VGC Ask a Simple Question, Get a Simple Answer - Mark II

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Dozz

Has anyone in this family ever seen a chicken?
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The next "real life" tournament for the US is Nationals, but there's another international challenge in June I believe.
 
hathater said:
breloom or scizor? they both have technician, priority stab etc. scizor has a better typing, while breloom has spore.

Well hathater, it solely depends on what your team needs, Scizor's typing is very nice except being weak to common fire moves, and Bullet Punch Technician Steel Gem can't be beat. While Breloom, has better offensive typiing with both grass and fighting. So it essentially depends on your team, it's needs, and it's weaknesses.
 
breloom or scizor? they both have technician, priority stab etc. scizor has a better typing, while breloom has spore.
No offense, but this is kind of a stupid question, and a pretty vague one at that. The logic in the question is like comparing apples to oranges: you can't label them similar because "they have Technician and priority STAB". Both have completely different roles on a team and both have different counters. Which one you're going to use depends on what the rest of your team looks like.

However, if you're deciding which to start with to make a new team, here is what both are like:

Scizor
- Has these attacks to choose from (excluding his priority): Bug Bite, Acrobatics, and Nature Power (which, powered by an Occa Berry, is a Technician-boosted Fire move to hit other Steel-types).
- Has a lone weakness to Fire
- He makes a good user of Swords Dance and can reliably get it up once
- Is is a simultaneous Dragon resist and weather counter, being able to handle Abomasnow and Tyranitar.
- Bug Bite 2HKOs most Cresselia right through whatever berry they're using
- In a flexible speed tier so he can be used in either Tailwind or Trick Room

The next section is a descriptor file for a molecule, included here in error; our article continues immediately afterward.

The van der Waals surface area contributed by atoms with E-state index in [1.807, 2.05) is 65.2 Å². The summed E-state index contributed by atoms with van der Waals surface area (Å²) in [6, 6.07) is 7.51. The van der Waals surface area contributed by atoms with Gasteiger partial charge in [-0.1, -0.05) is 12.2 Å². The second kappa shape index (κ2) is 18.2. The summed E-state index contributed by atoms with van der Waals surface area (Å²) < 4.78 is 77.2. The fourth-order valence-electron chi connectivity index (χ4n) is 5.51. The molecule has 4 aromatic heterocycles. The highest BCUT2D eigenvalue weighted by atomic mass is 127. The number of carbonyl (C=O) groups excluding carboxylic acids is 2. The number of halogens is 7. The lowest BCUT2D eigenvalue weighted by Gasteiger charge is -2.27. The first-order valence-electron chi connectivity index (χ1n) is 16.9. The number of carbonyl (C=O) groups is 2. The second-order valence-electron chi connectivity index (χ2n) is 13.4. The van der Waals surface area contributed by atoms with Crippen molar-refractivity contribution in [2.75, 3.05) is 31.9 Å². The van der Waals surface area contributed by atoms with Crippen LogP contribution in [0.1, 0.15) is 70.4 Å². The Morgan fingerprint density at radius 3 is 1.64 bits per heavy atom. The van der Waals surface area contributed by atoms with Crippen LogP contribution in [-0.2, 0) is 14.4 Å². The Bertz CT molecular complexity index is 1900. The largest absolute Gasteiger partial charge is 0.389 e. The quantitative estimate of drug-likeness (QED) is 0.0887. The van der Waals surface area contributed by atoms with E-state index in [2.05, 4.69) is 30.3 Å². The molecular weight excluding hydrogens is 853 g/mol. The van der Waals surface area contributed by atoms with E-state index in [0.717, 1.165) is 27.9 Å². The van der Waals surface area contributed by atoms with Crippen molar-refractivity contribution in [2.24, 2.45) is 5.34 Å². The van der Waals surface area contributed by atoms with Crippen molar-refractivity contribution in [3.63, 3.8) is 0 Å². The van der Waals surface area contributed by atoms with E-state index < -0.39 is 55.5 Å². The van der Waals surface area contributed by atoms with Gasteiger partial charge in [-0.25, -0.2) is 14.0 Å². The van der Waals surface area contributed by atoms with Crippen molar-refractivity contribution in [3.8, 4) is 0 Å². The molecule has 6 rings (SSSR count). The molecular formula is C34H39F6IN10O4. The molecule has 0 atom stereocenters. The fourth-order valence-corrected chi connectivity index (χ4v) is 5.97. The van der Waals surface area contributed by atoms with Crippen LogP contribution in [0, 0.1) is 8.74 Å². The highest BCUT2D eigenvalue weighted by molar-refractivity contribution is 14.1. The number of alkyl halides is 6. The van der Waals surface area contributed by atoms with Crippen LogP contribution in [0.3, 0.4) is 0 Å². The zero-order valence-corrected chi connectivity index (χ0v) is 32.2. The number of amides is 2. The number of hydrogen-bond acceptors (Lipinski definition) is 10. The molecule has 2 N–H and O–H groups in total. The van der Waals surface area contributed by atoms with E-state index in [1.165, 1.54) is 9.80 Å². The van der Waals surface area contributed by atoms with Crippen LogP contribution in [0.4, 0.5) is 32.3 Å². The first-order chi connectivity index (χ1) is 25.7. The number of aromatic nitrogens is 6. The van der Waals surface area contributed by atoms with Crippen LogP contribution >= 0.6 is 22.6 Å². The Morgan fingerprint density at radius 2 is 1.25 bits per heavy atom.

- Speaking of which, he learns Tailwind, and has the bulk and resistances to set it up
- Because of his limited selection of viable moves and great typing (offensively and defensively), he's a very easy and straightforward Pokemon to use.
- Keep him away from as many special attacks as possible, no matter the set
- Dragons appreciate having him around, because he removes Abomasnow, Latios, and Cresselia (and Cress almost always has either Ice Beam, Icy Wind, or Thunder Wave). In turn, Dragons resist and threaten Fire-types, and a Dragon Gem Draco Meteor from Latios or Hydreigon very often KOs his best counter: Rotom-W.


Breloom
- His priority STAB has much better coverage than Bullet Punch
- Bullet Seed can break Focus Sashes and Substitutes
- He cannot handle Cresselia - rather, he is countered by it. This can somewhat be circumvented by having Spore, but you would have to invest in Spe a lot to catch Cress off-guard and Spore it before it causes trouble.
- Less bulk and more weaknesses makes Focus Sash a viable item (especially if you opt for a speedy spread). Scizor would never need a sash.
- However, unlike Scizor, Rain can actually help him survive Fire-type attacks.
- He can't do much against other Fighting-types
- Breloom is tougher to use, because using Spore effectively takes good prediction (against tougher players), and he has more type weaknesses to worry about. Regardless, the payoff of using him right is pretty great.
- He can beat Rotom-W and Gastrodon. Scizor absolutely cannot fight Rotom, and he struggles with the latter.
- Since Spore is his biggest niche, you want to have a Fake Out user. Or even a Taunt user to prevent the opponent from using Protect. Prankster Liepard can do both.
- I've only used him once (as opposed to using Scizor for months), but I found he works best on a rain team. He is less weak to Fire, Spore is great, and he can beat some Pokemon that give rain trouble (Rotom, Gastrodon, Tyranitar, Abomasnow, etc.).

That's all I can think of for now
 
Pokécheck reckons a bunch of my non-RNG'd Pokémon are suspicious because of how good they are. Actually quite proud of that :D
If they're orange, then they're theoretically fine, but:
1. You probably already know this but you need to download them through PokéGTS or something like that to avoid them having the ribbon Pokécheck gives them